We use old varieties of cider apples such as Kingston Black, Foxwhelp, Dabinett and Yarlington Mill, grown without any pesticides in small orchards around the Golden Valley close to our farm. They are harvested in autumn in the traditional way, with a team of helpers shaking the trees.
At Fair Oak the apples are washed before being put in the mill chase a few buckets at a time. Pye goes round steadily in the groove in the cobbled floor where generations of horses trod before him. After a few circuits he gets to rest, while the crushed apples are scooped out and pressed, and fresh ones are added.
The crushed apples are wrapped in squares of hessian, which are stacked up on the massive press stone to form a ‘cheese’. The cast iron screw brings the ‘shooter’ down to squeeze out the juice. It is stored in barrels through the winter and spring, fermenting quietly, and monitored to allow the different flavours to develop.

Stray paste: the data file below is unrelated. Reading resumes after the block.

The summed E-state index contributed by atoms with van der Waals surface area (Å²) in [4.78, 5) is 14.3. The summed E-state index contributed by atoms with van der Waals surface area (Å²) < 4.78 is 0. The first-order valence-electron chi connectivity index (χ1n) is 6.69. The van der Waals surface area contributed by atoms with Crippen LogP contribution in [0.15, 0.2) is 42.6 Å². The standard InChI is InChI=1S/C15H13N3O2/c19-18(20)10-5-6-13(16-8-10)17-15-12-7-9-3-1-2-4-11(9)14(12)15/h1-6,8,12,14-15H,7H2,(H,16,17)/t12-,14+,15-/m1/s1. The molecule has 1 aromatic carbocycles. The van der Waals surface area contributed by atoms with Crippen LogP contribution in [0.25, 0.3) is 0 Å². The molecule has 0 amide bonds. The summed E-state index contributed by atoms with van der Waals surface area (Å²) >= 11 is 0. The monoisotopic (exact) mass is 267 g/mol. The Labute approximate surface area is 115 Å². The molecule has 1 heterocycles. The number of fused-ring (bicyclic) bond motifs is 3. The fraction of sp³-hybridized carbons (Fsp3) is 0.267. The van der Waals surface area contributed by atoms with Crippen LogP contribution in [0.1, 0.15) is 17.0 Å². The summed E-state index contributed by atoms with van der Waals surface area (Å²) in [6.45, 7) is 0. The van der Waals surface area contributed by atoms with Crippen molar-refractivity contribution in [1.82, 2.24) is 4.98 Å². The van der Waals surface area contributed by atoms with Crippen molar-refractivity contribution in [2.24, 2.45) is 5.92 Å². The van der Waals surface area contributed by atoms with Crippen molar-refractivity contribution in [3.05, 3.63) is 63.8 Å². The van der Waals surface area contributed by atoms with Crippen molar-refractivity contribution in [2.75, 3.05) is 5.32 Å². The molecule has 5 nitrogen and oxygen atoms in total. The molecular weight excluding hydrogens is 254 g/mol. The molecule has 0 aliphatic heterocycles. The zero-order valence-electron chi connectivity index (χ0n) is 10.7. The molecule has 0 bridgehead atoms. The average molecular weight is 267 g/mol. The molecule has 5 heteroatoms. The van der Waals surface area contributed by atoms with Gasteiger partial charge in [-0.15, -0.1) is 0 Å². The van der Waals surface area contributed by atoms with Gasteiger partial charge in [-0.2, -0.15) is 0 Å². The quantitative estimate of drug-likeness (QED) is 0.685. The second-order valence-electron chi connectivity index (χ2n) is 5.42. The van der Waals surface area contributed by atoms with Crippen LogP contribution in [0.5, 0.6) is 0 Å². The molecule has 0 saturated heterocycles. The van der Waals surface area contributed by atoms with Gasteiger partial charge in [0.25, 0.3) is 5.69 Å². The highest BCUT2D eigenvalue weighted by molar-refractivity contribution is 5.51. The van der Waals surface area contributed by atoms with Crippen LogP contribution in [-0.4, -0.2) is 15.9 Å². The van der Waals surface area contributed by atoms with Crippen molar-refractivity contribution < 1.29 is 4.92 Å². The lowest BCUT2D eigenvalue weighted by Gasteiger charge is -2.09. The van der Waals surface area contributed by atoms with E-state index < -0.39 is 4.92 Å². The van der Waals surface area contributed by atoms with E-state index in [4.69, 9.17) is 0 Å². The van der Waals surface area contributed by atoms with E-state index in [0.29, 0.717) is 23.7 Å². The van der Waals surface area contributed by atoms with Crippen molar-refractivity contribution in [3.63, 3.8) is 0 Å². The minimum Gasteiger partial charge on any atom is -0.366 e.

The following summer the cider is bottled ready for sale:
St Margarets Cider is made using the same apples, also squeezed in the old press, and processed in exactly the same way; but it is milled mechanically, without the help of Pye.
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